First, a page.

Accurate testing for SARS-CoV-2 infection, by which we mean testing with few false positives as well as few false negatives, is important not only for clinical management of individual cases but for epidemiological case tracing, limiting spread of infection and informing public health strategies. In the latter situations, tests that are rapid, cheap and easy to perform are particularly desirable.
Two main forms of testing for SARS-CoV-2 infection are in use.
- Antigen testing, which includes the self administered immunochromatographic lateral flow test (LFT), detects viral coat material and is developed by raising a specific antibody against the antigen target. It therefore measures active production of the viral protein that constitutes the antigen. Developing such a test requires knowledge of how the viral behaves in the host and is reliant upon generating a sensitive and specific antibody to be used for the test.
- Molecular tests, such as polymerase chain reaction (PCR), loop-mediated isothermal amplification (LAMP) and clustered regularly interspaced short palindromic repeats (CRISPR) tests amplify viral RNA material. These tests are potentially specific for different variant mutations of SARS-CoV-2. The gold standard test is considered to be lab based reverse transcription viral PCR (RTPCR). Rapid testing, such as the LAMP test, skips some of the time-consuming stages of formal PCR and therefore is useful for screening and epidemiology.
Many different studies have reported on the performance of different brands of rapid antigen and molecular test. This article discusses a Cochrane review of diagnostic test accuracy that collected data from 64 studies that investigated 16 different antigen tests and five different rapid molecular tests. In all there were 24087 samples. Of these, 7415 were found on the subsequent gold standard RTPCR test to be positive. No study actually included clinical diagnosis of infection as a standard or criterion of infection.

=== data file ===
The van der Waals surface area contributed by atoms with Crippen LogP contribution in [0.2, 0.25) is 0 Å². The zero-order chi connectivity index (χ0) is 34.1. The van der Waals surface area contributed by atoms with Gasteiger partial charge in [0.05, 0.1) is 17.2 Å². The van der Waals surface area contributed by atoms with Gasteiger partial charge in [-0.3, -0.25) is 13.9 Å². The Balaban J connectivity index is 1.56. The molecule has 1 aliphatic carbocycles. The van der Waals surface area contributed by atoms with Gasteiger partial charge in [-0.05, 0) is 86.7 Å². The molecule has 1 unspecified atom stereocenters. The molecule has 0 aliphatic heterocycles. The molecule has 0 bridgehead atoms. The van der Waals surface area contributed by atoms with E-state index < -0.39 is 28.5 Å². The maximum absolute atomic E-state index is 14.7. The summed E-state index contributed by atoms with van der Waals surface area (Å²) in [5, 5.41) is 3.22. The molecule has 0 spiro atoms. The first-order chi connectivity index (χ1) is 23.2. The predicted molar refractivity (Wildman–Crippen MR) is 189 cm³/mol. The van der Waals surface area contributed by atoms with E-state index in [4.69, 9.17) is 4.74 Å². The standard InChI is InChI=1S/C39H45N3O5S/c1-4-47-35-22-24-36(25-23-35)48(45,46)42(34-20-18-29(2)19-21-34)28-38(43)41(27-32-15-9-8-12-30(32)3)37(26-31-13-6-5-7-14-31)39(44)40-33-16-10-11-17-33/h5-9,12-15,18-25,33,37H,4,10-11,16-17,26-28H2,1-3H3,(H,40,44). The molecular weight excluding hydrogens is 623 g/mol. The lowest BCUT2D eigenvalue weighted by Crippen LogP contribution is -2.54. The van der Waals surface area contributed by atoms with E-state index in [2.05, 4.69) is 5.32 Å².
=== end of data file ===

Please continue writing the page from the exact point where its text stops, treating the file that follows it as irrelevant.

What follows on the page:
Antigen tests had a sensitivity in symptomatic cases of 72% (95% CI 63.7 to 79%). The sensitivity was higher in the first week of infection (78.3%) than in the second week (50%). The overall specificity was 99.6% (in both symptomatic and asymptomatic – obviously if symptomatic one wonders what they actually had if we are considering false positives.
Analysing a different way, the positive predictive value (PPV) in comparison was only 84-90% using the best sensitivity brands at 5% population prevalence and at 0.5% prevalence in asymptomatic people the PPV was only 11-28%!
Molecular tests had an average sensitivity of 73% (66.8 to 78.4%) and specificity was 97.2 to 99.7% depending on brand. In most trials the samples were collected in labs rather than in real life conditions. There are no data about symptoms.
For reference, WHO considers >80% sensitivity and >97% specificity an appropriate test as a replacement for a lab test.
The authors note that in low prevalence settings the dramatically reduced PPV value means that confirmatory tests may be required and that data are required for the settings in which tests are intended to be used as well as on user dependence (i.e self testing)